Tchaikovsky Work Sets a Romantic Seasonal Mood For Music LoversSome of the musical styles in vogue during the romantic period provided a contrast to the somber, serious, lengthy works so favored by classicism. Music became lighter and more fun － pieces lasting just three or four minutes came into fashion, and even orchestral pieces that required hundreds of musicians sometimes lasted just an hour.
Piano solos of the time were marked by distinctive characteristics. They were frequently short works that tried to express in music colorful scenes or a literary tale, such as an image of night, a pastoral picture or a childhood memory. Robert Schumann's "Kinderscenen" (Scenes of Childhood) and Felix Mendelssohn's "Lieder ohne Worte" (Songs Without Words) are good examples of works that embody these characteristics.
Peter llyich Tchaikovsky, a great composer famous for his grand orchestral works, also wrote some pieces that adhere to certain romantic characteristics, including the practice of giving certain sections of a work its own subtitle. His "Children's Album," a set of 24 easy pieces, and "The Seasons," a set of 12 pieces, both written for the piano, are more like subtle pencil sketches rather than rich oil paintings. "The Seasons" was written in 1875 for "Nouvellist," a monthly music magazine published in St. Petersburg that gave away musical scores as supplements. "The Seasons" is a group of short characteristic pieces, each dedicated to a month: "January: At the Fireside," "February: Carnival," "March: Song of the Skylark," "April: Snowdrop," "May: May Nights," "June: Barcarolle," "July: The Song of the Reaper," "August: Harvesting," "September: The Hunt," "October: Autumn Song," "November: Sleigh Ride," "December: Christmas." The best of these charming, sweet melodies are the ones dedicated to June and November.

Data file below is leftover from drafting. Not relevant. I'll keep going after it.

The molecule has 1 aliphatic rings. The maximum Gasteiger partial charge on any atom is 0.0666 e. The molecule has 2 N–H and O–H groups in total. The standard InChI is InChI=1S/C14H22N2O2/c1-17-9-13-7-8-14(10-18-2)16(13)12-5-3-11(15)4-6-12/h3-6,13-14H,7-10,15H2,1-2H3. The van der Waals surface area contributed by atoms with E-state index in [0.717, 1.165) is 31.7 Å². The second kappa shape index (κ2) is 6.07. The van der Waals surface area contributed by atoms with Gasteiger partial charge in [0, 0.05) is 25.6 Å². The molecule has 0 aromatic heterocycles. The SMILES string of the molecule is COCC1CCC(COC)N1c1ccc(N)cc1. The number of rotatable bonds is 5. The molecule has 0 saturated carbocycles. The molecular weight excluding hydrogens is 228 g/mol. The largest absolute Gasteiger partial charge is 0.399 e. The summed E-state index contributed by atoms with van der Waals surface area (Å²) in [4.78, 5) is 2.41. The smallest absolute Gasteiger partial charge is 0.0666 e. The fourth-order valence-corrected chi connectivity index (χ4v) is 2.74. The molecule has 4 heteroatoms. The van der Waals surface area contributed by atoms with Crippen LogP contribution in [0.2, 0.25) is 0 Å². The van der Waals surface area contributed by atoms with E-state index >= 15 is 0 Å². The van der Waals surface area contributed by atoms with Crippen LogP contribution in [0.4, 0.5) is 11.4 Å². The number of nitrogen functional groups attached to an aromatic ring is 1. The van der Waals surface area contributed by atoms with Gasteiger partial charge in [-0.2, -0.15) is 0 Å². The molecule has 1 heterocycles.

In 1994, Mikhail Pletnev, a pianist, produced a CD of Tchaikovsky's "The Seasons," with Virgin Classics. Pletnev is an expert on Tchaikovsky's music who once even arranged the composer's "Sleeping Beauty" ballet suite for the piano. On the CD, Pletnev presents a colorful, almost orchestral sound with musical depth. If you're longing for a change of seasons but are tired of Vivaldi, this could be the CD for you.
by Lee Jang-jik